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Hanover Square Rooms, London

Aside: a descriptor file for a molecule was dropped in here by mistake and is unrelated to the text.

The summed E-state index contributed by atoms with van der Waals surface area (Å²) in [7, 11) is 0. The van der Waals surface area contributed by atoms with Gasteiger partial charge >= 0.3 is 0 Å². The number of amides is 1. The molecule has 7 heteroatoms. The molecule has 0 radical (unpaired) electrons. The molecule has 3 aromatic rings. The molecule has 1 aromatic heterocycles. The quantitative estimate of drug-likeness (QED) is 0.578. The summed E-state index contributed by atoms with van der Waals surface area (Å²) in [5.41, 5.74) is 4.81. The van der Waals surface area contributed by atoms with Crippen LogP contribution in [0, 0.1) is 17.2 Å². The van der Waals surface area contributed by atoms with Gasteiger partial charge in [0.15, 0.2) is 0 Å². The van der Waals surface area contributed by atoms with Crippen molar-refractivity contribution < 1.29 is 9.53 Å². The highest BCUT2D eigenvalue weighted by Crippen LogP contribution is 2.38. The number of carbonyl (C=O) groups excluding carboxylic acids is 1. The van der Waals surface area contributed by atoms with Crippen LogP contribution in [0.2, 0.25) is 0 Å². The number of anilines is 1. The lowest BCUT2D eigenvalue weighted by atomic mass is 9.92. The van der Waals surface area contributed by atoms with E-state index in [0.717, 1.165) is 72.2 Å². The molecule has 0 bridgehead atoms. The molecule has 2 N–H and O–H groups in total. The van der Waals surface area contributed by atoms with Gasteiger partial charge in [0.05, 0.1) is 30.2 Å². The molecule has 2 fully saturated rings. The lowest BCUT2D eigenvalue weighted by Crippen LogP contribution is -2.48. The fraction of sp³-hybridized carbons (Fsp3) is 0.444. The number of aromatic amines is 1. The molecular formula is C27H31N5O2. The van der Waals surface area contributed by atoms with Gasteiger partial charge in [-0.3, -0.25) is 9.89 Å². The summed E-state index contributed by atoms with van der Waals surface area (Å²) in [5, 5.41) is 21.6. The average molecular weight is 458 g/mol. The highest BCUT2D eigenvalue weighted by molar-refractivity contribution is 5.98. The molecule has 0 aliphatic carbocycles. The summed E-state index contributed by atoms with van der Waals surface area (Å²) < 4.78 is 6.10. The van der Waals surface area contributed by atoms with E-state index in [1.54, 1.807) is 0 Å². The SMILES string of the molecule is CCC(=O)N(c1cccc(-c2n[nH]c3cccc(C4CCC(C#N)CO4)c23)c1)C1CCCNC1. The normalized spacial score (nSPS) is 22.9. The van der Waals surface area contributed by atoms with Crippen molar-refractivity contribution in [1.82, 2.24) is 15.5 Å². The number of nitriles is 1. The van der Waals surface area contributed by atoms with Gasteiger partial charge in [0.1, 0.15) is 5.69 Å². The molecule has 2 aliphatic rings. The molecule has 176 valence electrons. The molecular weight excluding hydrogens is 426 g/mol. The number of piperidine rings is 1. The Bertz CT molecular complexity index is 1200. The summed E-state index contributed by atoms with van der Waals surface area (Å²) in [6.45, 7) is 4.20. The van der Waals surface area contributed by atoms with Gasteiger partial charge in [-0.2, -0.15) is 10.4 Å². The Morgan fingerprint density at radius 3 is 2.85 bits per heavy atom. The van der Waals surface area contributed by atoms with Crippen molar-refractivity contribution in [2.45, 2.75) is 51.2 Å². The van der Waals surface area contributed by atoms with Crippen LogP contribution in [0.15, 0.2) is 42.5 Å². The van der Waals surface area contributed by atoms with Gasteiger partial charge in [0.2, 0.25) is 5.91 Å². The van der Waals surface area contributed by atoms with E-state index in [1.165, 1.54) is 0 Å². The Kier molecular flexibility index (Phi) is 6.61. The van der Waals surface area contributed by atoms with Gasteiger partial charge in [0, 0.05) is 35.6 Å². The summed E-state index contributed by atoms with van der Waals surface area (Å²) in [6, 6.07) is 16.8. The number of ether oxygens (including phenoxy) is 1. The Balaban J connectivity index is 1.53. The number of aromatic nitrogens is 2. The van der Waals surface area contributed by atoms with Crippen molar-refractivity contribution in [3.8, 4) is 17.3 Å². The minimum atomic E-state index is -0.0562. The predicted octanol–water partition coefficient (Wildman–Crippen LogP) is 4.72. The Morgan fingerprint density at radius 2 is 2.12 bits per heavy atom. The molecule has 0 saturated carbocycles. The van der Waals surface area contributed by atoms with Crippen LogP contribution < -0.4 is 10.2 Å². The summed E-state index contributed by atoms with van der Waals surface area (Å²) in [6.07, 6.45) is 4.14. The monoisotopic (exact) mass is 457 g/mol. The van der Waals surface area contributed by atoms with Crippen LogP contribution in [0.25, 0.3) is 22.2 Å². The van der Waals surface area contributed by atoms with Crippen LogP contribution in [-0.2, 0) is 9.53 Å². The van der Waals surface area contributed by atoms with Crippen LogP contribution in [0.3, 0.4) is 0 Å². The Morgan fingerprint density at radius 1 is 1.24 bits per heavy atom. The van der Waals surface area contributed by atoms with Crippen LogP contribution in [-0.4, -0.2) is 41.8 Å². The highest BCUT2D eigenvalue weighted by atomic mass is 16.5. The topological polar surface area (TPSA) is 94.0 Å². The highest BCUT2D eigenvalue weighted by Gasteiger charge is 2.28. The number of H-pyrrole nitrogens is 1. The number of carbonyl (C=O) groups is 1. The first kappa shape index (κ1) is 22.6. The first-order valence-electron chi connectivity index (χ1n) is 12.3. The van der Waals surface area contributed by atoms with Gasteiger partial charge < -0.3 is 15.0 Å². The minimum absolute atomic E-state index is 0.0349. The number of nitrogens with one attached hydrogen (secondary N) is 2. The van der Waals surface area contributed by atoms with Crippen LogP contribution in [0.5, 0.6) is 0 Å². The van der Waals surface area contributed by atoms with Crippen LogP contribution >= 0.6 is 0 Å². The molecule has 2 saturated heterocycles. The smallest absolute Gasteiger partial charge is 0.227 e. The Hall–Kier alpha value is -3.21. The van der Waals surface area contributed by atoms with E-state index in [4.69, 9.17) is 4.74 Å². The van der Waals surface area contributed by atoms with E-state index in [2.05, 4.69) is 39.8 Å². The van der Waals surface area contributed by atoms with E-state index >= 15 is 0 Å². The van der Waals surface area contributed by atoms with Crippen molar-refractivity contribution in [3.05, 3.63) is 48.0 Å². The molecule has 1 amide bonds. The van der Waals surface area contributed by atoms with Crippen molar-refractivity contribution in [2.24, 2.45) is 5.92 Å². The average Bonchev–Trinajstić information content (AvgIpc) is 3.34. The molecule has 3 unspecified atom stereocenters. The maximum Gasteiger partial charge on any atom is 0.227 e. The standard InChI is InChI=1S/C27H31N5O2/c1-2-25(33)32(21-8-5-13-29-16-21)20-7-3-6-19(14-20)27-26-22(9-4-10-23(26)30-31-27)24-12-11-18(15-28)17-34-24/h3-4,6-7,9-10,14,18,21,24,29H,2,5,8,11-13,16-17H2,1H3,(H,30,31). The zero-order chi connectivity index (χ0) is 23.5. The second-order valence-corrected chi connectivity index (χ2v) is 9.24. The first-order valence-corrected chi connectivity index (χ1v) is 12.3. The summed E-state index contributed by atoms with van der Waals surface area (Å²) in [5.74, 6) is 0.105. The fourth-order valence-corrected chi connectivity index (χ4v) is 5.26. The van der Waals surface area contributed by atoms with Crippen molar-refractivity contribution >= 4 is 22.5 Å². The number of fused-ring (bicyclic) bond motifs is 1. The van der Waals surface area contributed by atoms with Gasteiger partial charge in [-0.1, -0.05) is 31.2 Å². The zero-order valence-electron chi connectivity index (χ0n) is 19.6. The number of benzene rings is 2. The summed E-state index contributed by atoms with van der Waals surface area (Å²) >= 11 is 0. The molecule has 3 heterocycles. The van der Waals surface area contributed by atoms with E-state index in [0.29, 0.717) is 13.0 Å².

Hanover Square Rooms. Formerly London's principle venue for concerts, built by Sir John Gallini, in partnership with J. C. Bach and K. F. Abel and opened in 1775 with a Bach–Abel subscription concert. Francesco Albertarelli and Madam Sisley sung a duet at the first concert arranged by Gallini on 6th February 1972 under the direction of Federici. Morelli performed a number of oratories regularly at the Hanover Square Rooms from February to the end of March 1792. In 1791–2 and 1794–5, Haydn's 12 Salomon symphonies. were introduced. A letter was written to Mozart to confirm a contract signed on 8th December 1790 to compose a new opera and for it to performed at the Hanover Square Rooms and Gallini deposited 3000 Gulden in a Vienna Bank account in advance. A suite of rooms in the West End of London, at the north-west corner of Hanover Square. It included a lofty room, about 27 by 9 metres, with high windows and an arched ceiling, and seating up to 900, which became the premier concert room in London. It had excellent acoustics but was sometimes criticized for its poor amenities and illumination. Gallini's double contract with the Kings Theatre with the profits that ensued enabled him to take chances by introducing new repertoire and moving away from Golonian domestic farce to more daring works. Originally owned by Sir John Gallini , initially in partnership with J. C. Bach and C. F. Abel , the Hanover Square Rooms opened in 1775 and housed the Bach–Abel concerts until Bach's death in 1782 . The Professional Concerts were given there, 1783 – 93 , and from 1786 the Salomon series at which Haydn appeared in the early 1790s. Other notable series include the Concert of Ancient Music, 1804 – 48 , and the Philharmonic Society concerts, 1833 – 69 . Among the artists to appear at the Hanover Square Rooms were Mendelssohn , Paganini , Liszt , Clara Schumann , Jenny Lind , Anton Rubinstein , and Joachim . The Philharmonic Society concerts were given there 1833–69. The last concert there was given in 1874 by the Royal Academy of Music, which had used the rooms since 1823 . The premises were sold the following year and converted into a club.